Canadian Govt defends new bill
Even as Deepak Obhrai, the topmost Indo-Canadian in the current Canadian government, has defended the new immigration bill, former Canadian revenue minister Herb Dhaliwal has asked the opposition to bring down the government on the issue.
Parliament is to vote on the bill, which gives sweeping powers to the government to speed up or stop immigration from any part of the world.
Obhrai, who is parliament secretary (equal to minister of state in India) to foreign affairs minister Maxime Bernier and international cooperation minister Bev Oda, said the opposition was spreading misinformation about the bill which was actually aimed at streamlining the immigration process.
"The amendment bill is designed to clear up the immigration mess created by the previous Liberal party government," Obhrai told IANS.
He said the Liberal government let the waiting list balloon from 50,000 to over 900,000 during their rule.
"Now what do you expect the Liberal party to say? There will make noises when they are told that they created this mess," said Obhrai.
The three-time MP from Calgary set at rest the fears among Indo-Canadians that the bill will affect immigration from India.
"India is the top source of immigration for us, and this process will continue. The bill is not against any community or country. All we want is to streamline it so that people don't have to wait for five to six years to come in," he said.
However, former Canadian revenue minister Herb Dhaliwal said the bill was "an attempt by the ruling Conservative party to change the immigration process in their favour."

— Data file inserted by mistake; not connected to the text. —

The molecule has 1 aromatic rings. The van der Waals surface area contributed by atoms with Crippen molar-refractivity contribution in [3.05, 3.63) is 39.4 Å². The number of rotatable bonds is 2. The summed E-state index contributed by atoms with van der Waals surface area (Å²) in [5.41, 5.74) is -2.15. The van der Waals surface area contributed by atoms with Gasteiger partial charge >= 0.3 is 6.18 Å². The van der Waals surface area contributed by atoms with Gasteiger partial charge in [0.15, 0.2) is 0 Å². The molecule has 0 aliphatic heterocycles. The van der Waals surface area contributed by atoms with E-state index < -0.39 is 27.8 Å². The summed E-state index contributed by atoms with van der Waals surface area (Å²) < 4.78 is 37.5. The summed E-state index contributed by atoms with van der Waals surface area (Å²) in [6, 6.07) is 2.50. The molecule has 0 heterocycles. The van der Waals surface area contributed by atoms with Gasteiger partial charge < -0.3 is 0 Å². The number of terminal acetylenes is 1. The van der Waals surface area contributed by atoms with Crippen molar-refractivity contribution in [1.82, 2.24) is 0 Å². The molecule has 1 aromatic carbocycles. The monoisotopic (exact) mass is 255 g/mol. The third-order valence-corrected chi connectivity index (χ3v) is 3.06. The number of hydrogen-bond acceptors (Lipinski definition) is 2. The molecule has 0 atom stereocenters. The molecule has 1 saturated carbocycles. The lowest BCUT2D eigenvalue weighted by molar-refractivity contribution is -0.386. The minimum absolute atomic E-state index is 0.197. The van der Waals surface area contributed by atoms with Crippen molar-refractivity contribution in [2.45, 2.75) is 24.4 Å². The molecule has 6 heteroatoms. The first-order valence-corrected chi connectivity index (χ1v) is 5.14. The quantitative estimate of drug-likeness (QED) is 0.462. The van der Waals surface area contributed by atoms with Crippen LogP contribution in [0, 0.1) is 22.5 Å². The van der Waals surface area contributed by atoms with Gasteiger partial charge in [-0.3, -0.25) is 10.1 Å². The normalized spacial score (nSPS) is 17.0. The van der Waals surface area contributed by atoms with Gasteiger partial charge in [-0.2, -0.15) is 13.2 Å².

Dhaliwal, who was the first Indian-origin person to become a minister anywhere in the western world when he joined the Liberal party-led Canadian cabinet in 1997, said: "The purpose of the bill was to destroy the regulatory process and put all powers in the hands of the immigration minister (Diane Finley) so that she can decide whom is let in and who is stopped."
The former Liberal party MP said: "At one time, the Canadian immigration system favoured immigrants from one particular part of the world. It was the Liberal party, which rectified it so that the process is fair and impartial and anyone can come into Canada. Now, the ruling Conservative party wants Canada to take us back to that period."
Calling for rejection of the bill by the opposition, Dhaliwal said: "Our immigration system is efficient. To clear the backlog, the minister needs to put more resources into the clearing process, not focus on accumulating more powers in her hands?
"They have hidden the immigration bill in the budget bill, but Canadians won't - and should not - stand for this kind of political trickery."
He urged the opposition to defeat the bill even if it meant bringing down the government and facing a snap poll.
"I urge the opposition to bring down this government on this bill so that the Conservatives are forced to explain it to people what they were up to," Dhaliwal said.